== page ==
Today, I am pleased to honor members of those families whose strong faith secured this UCF main campus that has served our region so well. Would you please stand or give us a wave as I call your name:

  • Joe Guernsey,
  • Jim and Betty Robinson,
  • and Mary Jo Davis, whose family also provided  essential property and right-of-way for this campus.

Unable to attend today are Malcolm and Mary Clayton, Hollis and Beverly McCall, and Kenneth and Virginia McCall.

Let’s show these hometown heroes our appreciation.

Despite this crucial step, the new university lacked money to build facilities and to hire people. Sounds familiar! However, another game changer soon emerged.

In the fall of 1964, a young Orlando lawyer, Charlie Gray, orchestrated the winning longshot gubernatorial campaign of Haydon Burns of Jacksonville.

As a reward for his campaign manager, Governor Burns agreed to fund the yet-unnamed university.

That young lawyer from nearly 50 years ago who helped to get the university established is here, along with his lovely wife. Charlie, will you and Saundra please stand.

Thank you, Charlie, for negotiating one of the greatest deals ever for Central Florida.

Of course, many folks played important roles in starting the university. On October 19, 1965, Dr. Charles Millican, a college administrator and a Baptist minister, became the first president.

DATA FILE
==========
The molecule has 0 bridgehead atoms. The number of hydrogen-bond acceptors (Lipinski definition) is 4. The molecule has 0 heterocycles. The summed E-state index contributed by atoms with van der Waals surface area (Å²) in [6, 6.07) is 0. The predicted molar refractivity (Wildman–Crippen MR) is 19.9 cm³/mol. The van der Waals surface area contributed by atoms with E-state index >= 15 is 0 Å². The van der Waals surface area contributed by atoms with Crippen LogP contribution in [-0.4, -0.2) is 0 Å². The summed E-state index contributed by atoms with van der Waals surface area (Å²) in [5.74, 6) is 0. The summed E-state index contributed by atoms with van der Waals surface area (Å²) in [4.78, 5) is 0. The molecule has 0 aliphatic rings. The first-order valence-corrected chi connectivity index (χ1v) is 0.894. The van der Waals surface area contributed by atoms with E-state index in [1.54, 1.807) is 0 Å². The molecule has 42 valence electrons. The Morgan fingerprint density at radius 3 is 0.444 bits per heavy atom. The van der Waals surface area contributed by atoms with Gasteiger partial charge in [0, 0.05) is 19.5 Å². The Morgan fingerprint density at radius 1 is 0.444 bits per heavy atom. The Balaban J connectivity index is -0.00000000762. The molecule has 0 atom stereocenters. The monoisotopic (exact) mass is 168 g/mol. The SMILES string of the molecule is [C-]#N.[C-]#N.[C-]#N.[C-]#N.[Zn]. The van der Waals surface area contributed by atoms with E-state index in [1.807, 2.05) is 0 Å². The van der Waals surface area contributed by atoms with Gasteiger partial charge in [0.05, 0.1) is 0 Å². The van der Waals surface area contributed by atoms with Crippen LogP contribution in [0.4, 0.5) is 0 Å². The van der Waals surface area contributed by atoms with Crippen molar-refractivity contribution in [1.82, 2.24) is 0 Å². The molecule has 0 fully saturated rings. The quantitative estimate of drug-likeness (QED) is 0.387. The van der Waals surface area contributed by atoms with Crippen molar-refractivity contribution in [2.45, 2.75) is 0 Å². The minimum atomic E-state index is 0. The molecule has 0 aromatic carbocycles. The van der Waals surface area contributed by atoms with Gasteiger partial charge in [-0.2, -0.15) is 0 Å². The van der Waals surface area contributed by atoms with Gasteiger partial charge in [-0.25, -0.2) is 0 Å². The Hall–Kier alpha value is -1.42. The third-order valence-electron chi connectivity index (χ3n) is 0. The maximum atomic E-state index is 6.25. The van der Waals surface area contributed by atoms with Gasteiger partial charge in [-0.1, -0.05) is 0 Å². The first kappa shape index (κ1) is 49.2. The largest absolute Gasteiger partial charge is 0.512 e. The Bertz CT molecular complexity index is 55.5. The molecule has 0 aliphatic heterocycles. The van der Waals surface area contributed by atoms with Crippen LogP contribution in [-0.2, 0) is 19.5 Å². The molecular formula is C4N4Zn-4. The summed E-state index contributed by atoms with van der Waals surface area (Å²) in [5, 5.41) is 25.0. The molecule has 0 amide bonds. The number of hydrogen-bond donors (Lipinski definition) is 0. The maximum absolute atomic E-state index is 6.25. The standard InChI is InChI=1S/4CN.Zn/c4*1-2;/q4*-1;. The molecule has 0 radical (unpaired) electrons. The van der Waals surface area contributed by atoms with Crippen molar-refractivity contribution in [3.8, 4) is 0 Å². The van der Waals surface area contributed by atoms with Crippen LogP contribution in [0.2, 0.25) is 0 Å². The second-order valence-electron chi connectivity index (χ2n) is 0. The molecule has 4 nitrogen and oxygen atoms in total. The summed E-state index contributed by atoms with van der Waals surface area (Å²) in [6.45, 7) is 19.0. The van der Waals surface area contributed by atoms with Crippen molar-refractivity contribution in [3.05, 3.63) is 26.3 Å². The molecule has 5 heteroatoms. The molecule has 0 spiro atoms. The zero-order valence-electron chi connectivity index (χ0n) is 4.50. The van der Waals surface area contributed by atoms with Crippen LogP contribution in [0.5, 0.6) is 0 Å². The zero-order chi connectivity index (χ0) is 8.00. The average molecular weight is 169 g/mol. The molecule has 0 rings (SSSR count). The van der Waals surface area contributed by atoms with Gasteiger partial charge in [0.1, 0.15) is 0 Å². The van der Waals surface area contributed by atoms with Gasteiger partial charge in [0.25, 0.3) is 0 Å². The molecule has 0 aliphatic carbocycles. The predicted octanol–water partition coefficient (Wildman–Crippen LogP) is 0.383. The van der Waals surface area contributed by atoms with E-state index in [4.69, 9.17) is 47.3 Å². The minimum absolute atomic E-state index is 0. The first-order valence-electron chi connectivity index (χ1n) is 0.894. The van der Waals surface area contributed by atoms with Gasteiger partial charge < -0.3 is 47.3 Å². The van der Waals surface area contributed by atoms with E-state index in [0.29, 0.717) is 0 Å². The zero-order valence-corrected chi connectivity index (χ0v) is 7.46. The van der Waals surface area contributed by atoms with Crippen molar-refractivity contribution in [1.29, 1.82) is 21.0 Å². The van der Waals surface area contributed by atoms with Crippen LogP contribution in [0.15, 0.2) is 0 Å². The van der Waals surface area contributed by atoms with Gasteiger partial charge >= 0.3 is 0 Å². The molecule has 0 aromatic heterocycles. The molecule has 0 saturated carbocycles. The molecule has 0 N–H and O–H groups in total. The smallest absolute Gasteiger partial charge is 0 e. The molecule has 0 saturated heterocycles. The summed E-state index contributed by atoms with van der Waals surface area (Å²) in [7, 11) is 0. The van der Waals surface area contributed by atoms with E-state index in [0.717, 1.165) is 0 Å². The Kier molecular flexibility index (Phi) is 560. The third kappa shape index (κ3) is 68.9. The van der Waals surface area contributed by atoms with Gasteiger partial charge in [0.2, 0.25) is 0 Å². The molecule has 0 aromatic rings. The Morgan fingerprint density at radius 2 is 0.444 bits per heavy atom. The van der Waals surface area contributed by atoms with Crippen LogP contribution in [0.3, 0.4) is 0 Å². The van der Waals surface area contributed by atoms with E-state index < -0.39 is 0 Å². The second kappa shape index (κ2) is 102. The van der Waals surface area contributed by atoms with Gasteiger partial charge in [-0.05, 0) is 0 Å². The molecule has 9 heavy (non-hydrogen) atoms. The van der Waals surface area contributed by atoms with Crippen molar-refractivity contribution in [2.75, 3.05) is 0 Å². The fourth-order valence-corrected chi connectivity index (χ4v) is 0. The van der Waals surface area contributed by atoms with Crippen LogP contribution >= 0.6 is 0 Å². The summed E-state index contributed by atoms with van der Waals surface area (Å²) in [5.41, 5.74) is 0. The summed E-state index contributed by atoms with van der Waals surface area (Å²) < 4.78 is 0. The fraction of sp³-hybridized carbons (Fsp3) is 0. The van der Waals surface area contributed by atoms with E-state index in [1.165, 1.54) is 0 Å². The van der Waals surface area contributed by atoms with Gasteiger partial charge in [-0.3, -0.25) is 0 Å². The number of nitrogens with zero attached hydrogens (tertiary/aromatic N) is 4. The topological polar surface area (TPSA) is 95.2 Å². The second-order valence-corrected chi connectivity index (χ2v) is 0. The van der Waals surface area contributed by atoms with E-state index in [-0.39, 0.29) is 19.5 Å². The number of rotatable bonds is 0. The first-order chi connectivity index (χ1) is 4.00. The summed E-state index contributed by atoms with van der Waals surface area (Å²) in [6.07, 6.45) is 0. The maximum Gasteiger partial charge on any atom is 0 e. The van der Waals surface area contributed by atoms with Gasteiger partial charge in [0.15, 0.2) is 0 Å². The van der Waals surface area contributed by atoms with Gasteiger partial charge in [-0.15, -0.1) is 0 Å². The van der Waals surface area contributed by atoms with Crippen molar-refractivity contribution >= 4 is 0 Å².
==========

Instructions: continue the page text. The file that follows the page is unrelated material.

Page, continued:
Charlie also was the first employee of the university, and he is shown here in his temporary first office downtown. On his first day at a school with no name, Charlie had no desk, no secretary, no campus buildings, no faculty, no staff, no students, no stadium … He faced a few challenges!

And, by the way, the first time Charlie drove to the site of the future campus, he couldn’t find it! He returned to town for better directions to the land that he and his future colleagues would shape so well.

Classes for Florida Technological University opened on October 7, 1968, with 1,948 students, a faculty of 90, and 150 staff members. The new school offered 55 degree programs, which was very ambitious for a new university.

From the get-go, talented, engaged, and caring faculty and staff members have been a hallmark of our campus experience. Without their efforts, UCF could not be the vibrant, life-changing force that it is has become.